Re-developments proposed for 42, 13 and Diffley
Redevelopment plans for two prominent corners in Burnsville met mixed reactions from City Council members at a work session Tuesday.
They encouraged plans to raze the Cub Foods store at county roads 42 and 5 and build a new Cub, along with other retail buildings and possibly apartments.
But council members rebuffed a request for public money to help fund a project at Highway 13 and Diffley Road, where an abandoned gas station and car wash and partly occupied strip mall have been regarded as eyesores for years.
Council members frowned on developer Par-10 Cos.’ plan to raze the station and car wash, replace them with a drive-thru coffee shop but leave the strip mall standing with upgrades.
The developer sought assistance from the Dakota County Environmental Legacy fund, a grant program for Dakota County cities with landfills. Burnsville has access to $1.1 million in ELF funds that can be used for land acquisition, environmental cleanup and soil remediation.
The developer was requesting the full amount, said a city staff report. But the project was an unlikely candidate under the city’s policy for granting economic development assistance, said Assistant Community Development Director Regina Dean.
“We do speak to jobs (created), we do speak to increasing the tax base, and additional criteria that I believe this proposal would have a difficult time meeting,” she said.
Leaving the strip mall standing would not be the “highest and best use of the ELF grant,” said Council Member Vince Workman. The mall, called the Riverview Shopping Center, was built in 1965. The Mr. B’s gas station and car wash that abuts 13 and Diffley was built in 1960.
“I’d like to see the whole corner come down and be redeveloped,” said Workman, whose family insurance business used to rent space in the strip mall. “That mall has aged, and I think there’s more going on internally than maybe the developer realizes, maybe not. I am not in support of using and ELF grant for this particular project.”
“This has been a target site for the council for years,” Council Member Dan Gustafson said. “It’s been one of our priority economic development areas.”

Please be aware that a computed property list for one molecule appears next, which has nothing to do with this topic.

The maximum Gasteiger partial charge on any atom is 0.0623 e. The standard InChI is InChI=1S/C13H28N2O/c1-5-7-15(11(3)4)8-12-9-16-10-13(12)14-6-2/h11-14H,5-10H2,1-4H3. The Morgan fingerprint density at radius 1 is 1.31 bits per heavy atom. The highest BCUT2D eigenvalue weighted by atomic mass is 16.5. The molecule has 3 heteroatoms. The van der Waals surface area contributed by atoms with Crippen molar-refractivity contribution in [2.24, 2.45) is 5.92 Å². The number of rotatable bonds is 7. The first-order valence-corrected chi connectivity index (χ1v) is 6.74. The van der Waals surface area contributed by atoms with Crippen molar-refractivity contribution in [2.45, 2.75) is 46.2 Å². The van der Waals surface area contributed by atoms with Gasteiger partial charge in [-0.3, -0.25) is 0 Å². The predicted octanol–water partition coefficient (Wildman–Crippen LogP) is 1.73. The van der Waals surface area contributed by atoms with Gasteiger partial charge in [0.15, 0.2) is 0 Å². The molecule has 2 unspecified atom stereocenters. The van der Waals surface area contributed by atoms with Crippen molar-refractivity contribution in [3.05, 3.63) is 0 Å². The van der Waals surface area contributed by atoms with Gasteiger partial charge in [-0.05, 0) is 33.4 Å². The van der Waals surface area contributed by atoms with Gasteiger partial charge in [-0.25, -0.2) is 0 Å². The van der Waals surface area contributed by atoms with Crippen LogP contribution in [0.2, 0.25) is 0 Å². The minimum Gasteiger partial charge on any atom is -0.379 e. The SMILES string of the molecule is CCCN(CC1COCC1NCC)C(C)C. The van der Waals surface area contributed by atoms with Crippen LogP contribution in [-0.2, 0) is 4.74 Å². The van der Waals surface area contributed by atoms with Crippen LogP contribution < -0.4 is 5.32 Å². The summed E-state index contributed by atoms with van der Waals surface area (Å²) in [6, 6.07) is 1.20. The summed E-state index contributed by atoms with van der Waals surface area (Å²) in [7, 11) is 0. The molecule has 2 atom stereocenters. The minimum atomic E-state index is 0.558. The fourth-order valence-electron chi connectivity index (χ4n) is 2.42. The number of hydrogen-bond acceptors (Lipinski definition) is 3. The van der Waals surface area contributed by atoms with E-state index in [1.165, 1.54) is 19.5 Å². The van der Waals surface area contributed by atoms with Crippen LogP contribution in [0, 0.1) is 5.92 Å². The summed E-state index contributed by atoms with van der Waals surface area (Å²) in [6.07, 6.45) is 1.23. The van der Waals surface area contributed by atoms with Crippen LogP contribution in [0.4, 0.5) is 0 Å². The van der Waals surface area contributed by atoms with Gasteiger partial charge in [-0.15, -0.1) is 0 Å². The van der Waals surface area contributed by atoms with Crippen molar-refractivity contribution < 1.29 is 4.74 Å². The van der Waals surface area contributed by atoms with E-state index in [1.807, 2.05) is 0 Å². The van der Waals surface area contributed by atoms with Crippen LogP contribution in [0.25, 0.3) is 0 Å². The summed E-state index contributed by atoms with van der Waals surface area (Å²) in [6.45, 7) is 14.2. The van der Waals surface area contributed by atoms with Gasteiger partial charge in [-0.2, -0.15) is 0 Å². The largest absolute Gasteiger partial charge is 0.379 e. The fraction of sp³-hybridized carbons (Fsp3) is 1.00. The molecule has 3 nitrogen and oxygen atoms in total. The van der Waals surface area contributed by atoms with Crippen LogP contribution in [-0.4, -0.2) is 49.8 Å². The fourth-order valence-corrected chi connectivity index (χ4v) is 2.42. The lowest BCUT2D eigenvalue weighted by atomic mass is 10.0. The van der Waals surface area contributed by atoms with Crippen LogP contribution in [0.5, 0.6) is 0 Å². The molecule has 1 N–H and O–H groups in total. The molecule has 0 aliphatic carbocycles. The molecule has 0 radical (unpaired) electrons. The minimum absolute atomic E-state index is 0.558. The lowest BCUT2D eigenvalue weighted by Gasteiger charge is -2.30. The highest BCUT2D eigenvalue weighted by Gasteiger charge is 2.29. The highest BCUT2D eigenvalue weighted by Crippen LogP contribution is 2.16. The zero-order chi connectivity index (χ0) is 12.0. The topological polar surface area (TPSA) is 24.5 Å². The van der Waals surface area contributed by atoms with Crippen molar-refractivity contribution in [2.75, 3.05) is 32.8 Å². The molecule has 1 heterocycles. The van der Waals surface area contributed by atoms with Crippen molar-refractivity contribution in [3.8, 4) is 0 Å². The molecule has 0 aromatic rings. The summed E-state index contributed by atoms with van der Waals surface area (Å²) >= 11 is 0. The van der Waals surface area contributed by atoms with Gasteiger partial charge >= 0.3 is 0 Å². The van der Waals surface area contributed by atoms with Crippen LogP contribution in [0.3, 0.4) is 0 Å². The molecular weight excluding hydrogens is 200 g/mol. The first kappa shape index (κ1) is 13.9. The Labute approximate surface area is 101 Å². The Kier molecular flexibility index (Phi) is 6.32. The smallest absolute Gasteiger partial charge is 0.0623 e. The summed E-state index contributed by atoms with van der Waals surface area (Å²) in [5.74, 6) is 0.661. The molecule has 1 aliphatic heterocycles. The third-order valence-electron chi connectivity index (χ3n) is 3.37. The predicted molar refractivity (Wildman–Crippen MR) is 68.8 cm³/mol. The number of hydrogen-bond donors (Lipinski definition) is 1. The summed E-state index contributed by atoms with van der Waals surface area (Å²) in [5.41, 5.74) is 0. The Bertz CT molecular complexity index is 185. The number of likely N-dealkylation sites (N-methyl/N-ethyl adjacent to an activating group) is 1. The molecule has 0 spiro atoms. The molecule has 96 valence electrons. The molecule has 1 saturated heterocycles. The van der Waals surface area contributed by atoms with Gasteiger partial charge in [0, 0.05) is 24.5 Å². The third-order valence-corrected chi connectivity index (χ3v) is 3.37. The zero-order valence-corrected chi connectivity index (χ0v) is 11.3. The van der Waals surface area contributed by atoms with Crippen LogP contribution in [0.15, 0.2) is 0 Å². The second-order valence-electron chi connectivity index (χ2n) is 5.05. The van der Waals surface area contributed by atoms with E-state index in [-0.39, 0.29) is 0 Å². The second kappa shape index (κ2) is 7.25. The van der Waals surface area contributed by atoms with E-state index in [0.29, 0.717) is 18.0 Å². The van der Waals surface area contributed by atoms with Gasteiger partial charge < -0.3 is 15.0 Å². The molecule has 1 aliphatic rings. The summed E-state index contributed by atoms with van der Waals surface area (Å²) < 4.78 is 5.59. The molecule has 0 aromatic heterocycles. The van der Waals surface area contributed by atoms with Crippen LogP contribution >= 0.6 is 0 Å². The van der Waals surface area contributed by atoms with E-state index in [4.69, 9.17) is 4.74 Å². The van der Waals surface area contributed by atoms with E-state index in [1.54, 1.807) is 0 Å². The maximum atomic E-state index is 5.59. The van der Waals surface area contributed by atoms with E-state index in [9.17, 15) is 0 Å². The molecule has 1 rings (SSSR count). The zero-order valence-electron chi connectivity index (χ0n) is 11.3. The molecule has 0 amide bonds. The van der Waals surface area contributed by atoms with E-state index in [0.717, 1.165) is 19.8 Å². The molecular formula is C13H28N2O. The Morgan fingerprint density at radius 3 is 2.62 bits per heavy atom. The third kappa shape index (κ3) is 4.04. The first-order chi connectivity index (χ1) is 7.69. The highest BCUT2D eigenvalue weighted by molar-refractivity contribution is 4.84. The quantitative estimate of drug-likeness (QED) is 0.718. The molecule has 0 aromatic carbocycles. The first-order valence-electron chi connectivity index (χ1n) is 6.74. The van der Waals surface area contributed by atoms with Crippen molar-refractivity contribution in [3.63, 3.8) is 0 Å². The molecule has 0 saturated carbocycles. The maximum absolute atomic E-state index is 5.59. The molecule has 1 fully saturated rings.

Mayor Elizabeth Kautz called for a mixed-use development with housing and commercial. She said some residents from the North River Hills and Cedarbridge neighborhoods were in the council chambers to show support for rejecting the plan.
“I really thank the neighborhood for coming, because you have been concerned about this property for many, many years,” Kautz said.
Developer representative Jerry Trooien took issue with council members’ comments.
“We can all say we wish this and we wish that, but what is it that meets the test of being able to be done?” he asked.
Trooien said renovating the strip mall facade with new glass and surfaces would make it look “classy” and attract tenants to the high-traffic property.
Apartments would be “a real tough deal,” Trooien said.
“I’ve heard there’s a tremendous amount of absorption problems in all the new units down by the outlet mall” along Highway 13 in Eagan, he said.
This is the second time this year the council has rejected public financing for a 13 and Diffley redevelopment project. In January the council rebuffed a request from Roers Cos. for a $3 million package that would have included ELF money and tax-increment financing. Roers proposed a 155-unit apartment building. Council members said they supported ELF funding, but the city doesn’t grant TIF assistance for housing.
The Sterling Organization, which owns the 16.5-acre Cub Foods property at 1800 County Road 42 W., wants to replace the existing store with a new 80,000-square-foot Cub store and attached 8,600-square-foot liquor store.
Sterling is eying two development scenarios for the property bounded by County Road 42, County Road 5, McAndrews Road and Irving Avenue.
One would add seven retail buildings in addition to the new Cub. The other would add four retail buildings, along with two apartment buildings totaling 200 to 240 units.
“From what we’ve heard, they’re open to either plan, but really wanted to hear from our council to see what you thought,” Dean said.
Most council members said they prefer apartments mixed with retail.
“I could vote for either one of these projects,” Gustafson said. “I would prefer the mixed-use project with the apartments and all that.”
The property is on the western end of Burnsville’s Center Village area — the area around Burnsville Center identified for mixed-use redevelopment.
Apartments would help “kick off our vision of that by getting residential into that area,” Workman said.
Council Member Cara Schulz said she wouldn’t offer an opinion because it’s up to the landowner.